A revolution in health care

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A NATIONAL Health Service revolution was heralded yesterday by Virginia Bottomley, Secretary of State for Health, when she predicted that dramatic advances in medicine could lead to a 40 per cent cut in the number of hospital beds by 2002.

This would amount to a loss of 50,000 beds. Mrs Bottomley told health service managers in Brighton that the changes now taking place were not being driven by the NHS reforms, managers or politicians; instead they were led by the pace of change in medicine and the needs of patients.

It emerged last night that the predictions Mrs Bottomley used came from a report written by Dr Morton Warner, of the Welsh Association of Health Authorities, that is due to be published today by the National Associa5tion of Health Authorities and Trusts. Dr Warner urges caution and warns that the changes in hospitals must not happen before community services have been provided.

'The developments envisaged for the future could be potentially disruptive to existing services. Paced change should be the objective,' the report says.

Among the advances are treating ulcers with drugs and not surgery, early diagnosis to reduce the number of major operations and key-hole surgery which avoids making big surgical wounds that need long, slow recovery.

Women with breast cancer are increasingly given chemotherapy before surgery to reduce the tumour size, which means a small 'lumpectomy' and only two days in hospital. Previously a full mastectomy might have been followed by a hospital stay of 10 days to a fortnight.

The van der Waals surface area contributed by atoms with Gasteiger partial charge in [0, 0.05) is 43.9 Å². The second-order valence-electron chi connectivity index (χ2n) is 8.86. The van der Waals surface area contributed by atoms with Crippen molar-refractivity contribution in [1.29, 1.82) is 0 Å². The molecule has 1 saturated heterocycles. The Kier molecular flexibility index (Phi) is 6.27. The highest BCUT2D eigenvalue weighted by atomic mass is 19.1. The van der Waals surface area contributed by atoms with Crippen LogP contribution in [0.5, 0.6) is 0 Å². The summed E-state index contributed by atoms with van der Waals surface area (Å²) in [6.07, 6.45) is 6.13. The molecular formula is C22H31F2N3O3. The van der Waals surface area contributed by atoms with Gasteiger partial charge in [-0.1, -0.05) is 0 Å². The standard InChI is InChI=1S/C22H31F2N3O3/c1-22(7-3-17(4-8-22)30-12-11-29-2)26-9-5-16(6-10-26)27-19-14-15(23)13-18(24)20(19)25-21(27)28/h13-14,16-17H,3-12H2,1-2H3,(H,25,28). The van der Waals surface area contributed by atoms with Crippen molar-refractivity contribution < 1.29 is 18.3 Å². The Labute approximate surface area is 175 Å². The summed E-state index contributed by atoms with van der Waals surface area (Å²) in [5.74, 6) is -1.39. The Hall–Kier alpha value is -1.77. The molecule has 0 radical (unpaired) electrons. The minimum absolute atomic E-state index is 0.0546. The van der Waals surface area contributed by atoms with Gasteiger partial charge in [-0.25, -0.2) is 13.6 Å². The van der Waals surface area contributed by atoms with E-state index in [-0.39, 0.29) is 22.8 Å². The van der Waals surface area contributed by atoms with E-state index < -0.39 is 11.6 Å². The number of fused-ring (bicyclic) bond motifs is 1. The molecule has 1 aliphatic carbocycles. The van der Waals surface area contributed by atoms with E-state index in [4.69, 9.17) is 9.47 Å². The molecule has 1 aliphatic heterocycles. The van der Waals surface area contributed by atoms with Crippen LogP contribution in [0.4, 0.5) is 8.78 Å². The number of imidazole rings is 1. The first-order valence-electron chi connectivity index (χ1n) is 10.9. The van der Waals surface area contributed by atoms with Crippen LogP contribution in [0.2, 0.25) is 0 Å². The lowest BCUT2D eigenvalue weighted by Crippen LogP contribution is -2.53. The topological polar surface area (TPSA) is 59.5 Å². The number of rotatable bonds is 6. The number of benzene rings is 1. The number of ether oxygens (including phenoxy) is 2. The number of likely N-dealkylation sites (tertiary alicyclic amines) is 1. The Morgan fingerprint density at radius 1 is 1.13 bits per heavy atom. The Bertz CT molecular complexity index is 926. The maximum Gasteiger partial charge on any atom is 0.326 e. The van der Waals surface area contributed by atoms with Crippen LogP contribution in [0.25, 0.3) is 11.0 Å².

But the advent of keyhole surgery is one of the most powerful of the driving forces. Surgeons make tiny cuts into which they feed their miniature cutting or sewing implements and a laparoscope - a viewing instrument - to 'see' inside their patient on a screen.

Mrs Bottomley quoted estimates from UK chief nursing officers predicting, by the early part of the next century, that 80 per cent of operations would be keyhole surgery; 60 per cent would be day surgery and 40 per cent of specialist consultations would not be in hospital. As a result 40 per cent fewer acute beds would be needed.

'The GP and the community nurse will move centre stage. More routine work, rehabilitation and continuing care can take place outside hospital with the needs of patients being met in their homes. Modern health centres, built around teams of family doctors, practice nurses and other health professionals are becoming the cottage hospitals of the futures,' she told the annual conference of the National Association of Health Authorities and Trusts.

Afterwards she told the Independent: 'This is a vision for the future, not a set of planning figures. I am setting out the direction in which we should travel. The rate of progress has to be determined by each health authority. GPs and the community services will decide the pace of change.' The 'dramatic' changes had to be explained and she told the health authorities that there would be a new 'code of openness'.

Mrs Bottomley's vision was criticised by David Blunkett, Labour's health spokesman, as unrealistic: 'She has no understanding of the chaos being caused by the internal market in the NHS. One in three beds have gone in the last 10 years, waiting lists have shot up by a third. Cutting so many beds while waiting lists remain so high will not help patients.

'Mrs Bottomley and her trusts have shown themselves to be completely unable to manage change in the NHS. You can't have planned change in the NHS and the internal market. She doesn't understand the contradiction.'

Hospital of the future, page 3

Leading article, page 19